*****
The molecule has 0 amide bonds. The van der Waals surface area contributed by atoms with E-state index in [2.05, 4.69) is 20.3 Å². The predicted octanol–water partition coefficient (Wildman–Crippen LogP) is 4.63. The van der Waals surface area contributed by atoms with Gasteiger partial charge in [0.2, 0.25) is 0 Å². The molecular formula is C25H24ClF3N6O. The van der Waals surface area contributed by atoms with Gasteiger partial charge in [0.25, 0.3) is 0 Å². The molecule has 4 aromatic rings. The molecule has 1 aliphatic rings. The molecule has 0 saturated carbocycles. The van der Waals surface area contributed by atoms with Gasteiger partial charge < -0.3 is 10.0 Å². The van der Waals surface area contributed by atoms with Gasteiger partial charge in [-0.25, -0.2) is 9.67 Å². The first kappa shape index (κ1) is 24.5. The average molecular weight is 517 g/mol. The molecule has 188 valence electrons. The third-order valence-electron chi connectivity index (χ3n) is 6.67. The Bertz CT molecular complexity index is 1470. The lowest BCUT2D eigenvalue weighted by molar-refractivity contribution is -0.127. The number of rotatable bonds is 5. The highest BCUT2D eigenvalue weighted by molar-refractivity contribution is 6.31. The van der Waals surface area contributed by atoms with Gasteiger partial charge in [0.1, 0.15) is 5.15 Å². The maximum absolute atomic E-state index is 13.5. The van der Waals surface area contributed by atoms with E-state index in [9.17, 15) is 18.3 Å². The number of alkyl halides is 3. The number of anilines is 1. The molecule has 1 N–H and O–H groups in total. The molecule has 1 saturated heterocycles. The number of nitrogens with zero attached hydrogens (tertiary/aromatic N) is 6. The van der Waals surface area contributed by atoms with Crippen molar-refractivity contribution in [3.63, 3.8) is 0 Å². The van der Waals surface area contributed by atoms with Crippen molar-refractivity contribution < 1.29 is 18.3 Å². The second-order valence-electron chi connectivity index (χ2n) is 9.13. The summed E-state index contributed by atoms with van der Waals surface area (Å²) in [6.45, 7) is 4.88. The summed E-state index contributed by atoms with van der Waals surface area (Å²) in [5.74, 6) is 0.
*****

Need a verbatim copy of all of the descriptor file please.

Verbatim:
The molecule has 0 amide bonds. The van der Waals surface area contributed by atoms with E-state index in [2.05, 4.69) is 20.3 Å². The predicted octanol–water partition coefficient (Wildman–Crippen LogP) is 4.63. The van der Waals surface area contributed by atoms with Gasteiger partial charge in [0.2, 0.25) is 0 Å². The molecular formula is C25H24ClF3N6O. The van der Waals surface area contributed by atoms with Gasteiger partial charge in [0.25, 0.3) is 0 Å². The molecule has 4 aromatic rings. The molecule has 1 aliphatic rings. The molecule has 0 saturated carbocycles. The van der Waals surface area contributed by atoms with Gasteiger partial charge < -0.3 is 10.0 Å². The van der Waals surface area contributed by atoms with Gasteiger partial charge in [-0.25, -0.2) is 9.67 Å². The first kappa shape index (κ1) is 24.5. The average molecular weight is 517 g/mol. The molecule has 188 valence electrons. The third-order valence-electron chi connectivity index (χ3n) is 6.67. The Bertz CT molecular complexity index is 1470. The lowest BCUT2D eigenvalue weighted by molar-refractivity contribution is -0.127. The number of rotatable bonds is 5. The highest BCUT2D eigenvalue weighted by molar-refractivity contribution is 6.31. The van der Waals surface area contributed by atoms with Gasteiger partial charge in [0.1, 0.15) is 5.15 Å². The maximum absolute atomic E-state index is 13.5. The van der Waals surface area contributed by atoms with E-state index in [9.17, 15) is 18.3 Å². The number of alkyl halides is 3. The number of anilines is 1. The molecule has 1 N–H and O–H groups in total. The molecule has 1 saturated heterocycles. The number of nitrogens with zero attached hydrogens (tertiary/aromatic N) is 6. The van der Waals surface area contributed by atoms with Crippen molar-refractivity contribution in [3.63, 3.8) is 0 Å². The van der Waals surface area contributed by atoms with Crippen molar-refractivity contribution < 1.29 is 18.3 Å². The second-order valence-electron chi connectivity index (χ2n) is 9.13. The summed E-state index contributed by atoms with van der Waals surface area (Å²) in [6.45, 7) is 4.88. The summed E-state index contributed by atoms with van der Waals surface area (Å²) in [5.74, 6) is 0.